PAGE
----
After becoming very disappointed with the video quality of my SNES's S-Video output on my projector, I decided to gut a dead SNES and build a Pi into it. Here are the specs so far:
Arch Linux (I wanted to use Slitaz but couldn't get the emulator to run on it)
PiSNES, modified to allow 2 player keyboard controls by mholgatem (link)
Retrode 2 to allow use of real SNES carts and controllers
- SNES controller sockets wired up to Retrode
- Retrode positioned under cart slot
- Reset button connected to GPIO port with Python script to shut down the system when pressed
- Power supply routed from original SNES power socket via original SNES power switch to Pi
- Components supported by platforms made of Lego and screwed in to the original screw holes of the casing, to avoid modifying the case as much as possible
- Wire up reset button to GPIO when header pin cables arrive from Amazon
- Install panel mount HDMI socket positioned where the SNES Multi Out socket is
- Mount Pi inside the case when self-adhesive PCB standoffs have arrived
I've configured Arch to auto login, and have written a shell script which runs at login which looks for the ROM file at the Retrode's mount point and starts snes9x up with this ROM. snes9x is configured to quit when the controller's Start and Select buttons are pressed simultaneously. The script then gives the option to restart the emulator by pressing the Start button (e.g. after swapping carts) or shut down the system by pressing Select.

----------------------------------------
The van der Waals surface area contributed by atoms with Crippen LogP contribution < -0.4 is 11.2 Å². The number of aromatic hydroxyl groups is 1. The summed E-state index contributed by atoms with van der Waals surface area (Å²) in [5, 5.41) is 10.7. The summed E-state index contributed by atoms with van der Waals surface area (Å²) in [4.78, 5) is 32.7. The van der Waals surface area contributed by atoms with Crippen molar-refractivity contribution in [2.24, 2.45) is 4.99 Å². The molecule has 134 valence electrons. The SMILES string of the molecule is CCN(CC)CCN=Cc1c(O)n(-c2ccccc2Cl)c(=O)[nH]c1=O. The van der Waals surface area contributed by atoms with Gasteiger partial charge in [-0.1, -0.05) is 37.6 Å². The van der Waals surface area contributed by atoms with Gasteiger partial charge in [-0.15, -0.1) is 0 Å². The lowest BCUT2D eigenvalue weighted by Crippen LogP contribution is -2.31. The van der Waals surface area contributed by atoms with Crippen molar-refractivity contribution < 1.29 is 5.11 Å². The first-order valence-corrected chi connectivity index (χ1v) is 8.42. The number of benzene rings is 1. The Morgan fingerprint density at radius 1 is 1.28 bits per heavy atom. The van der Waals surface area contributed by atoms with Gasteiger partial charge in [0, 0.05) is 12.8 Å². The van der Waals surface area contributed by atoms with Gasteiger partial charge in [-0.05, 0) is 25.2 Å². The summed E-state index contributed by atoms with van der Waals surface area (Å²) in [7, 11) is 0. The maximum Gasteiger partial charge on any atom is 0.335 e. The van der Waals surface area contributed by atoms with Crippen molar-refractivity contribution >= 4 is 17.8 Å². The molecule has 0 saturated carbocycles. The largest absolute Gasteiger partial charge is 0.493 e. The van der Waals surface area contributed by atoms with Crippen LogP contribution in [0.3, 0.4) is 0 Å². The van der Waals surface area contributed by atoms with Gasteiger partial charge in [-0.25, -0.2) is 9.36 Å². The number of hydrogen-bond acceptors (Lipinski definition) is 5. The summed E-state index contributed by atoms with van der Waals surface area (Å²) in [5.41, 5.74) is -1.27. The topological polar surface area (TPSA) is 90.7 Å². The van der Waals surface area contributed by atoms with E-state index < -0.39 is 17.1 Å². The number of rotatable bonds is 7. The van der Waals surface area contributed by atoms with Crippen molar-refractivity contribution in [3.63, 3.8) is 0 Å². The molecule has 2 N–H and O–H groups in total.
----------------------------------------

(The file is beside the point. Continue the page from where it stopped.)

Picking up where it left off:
I've attached pictures of how it looks so far. In the first one you can see that it looks like a normal SNES from the outside (except that for the time being there is a USB cable coming out of it connected to a Pi ) In the second picture you can see the insides. The green and yellow wires coiled at the top will be connected to the GPIO pins. Below that is the Retrode with its controller ports wired to the SNES controller ports at the front of the console. In the lower half of the case, you can see the Lego platforms I built and screwed in. The top one supports the Retrode, stopping it falling into the case when a cart is inserted. The cart connector fits into the cart slot holding the Retrode in place horizontally, so it does not need to be screwed down. It is completely secure. The lower Lego platform supports the reset button, and the vertical column coming off of it holds up the (now non-functional) eject switch.
As you can see, once this is complete it will look exactly like an original SNES from the outside (except the HDMI port on the back). I am hoping to mask the console during boot to show a Nintendo logo instead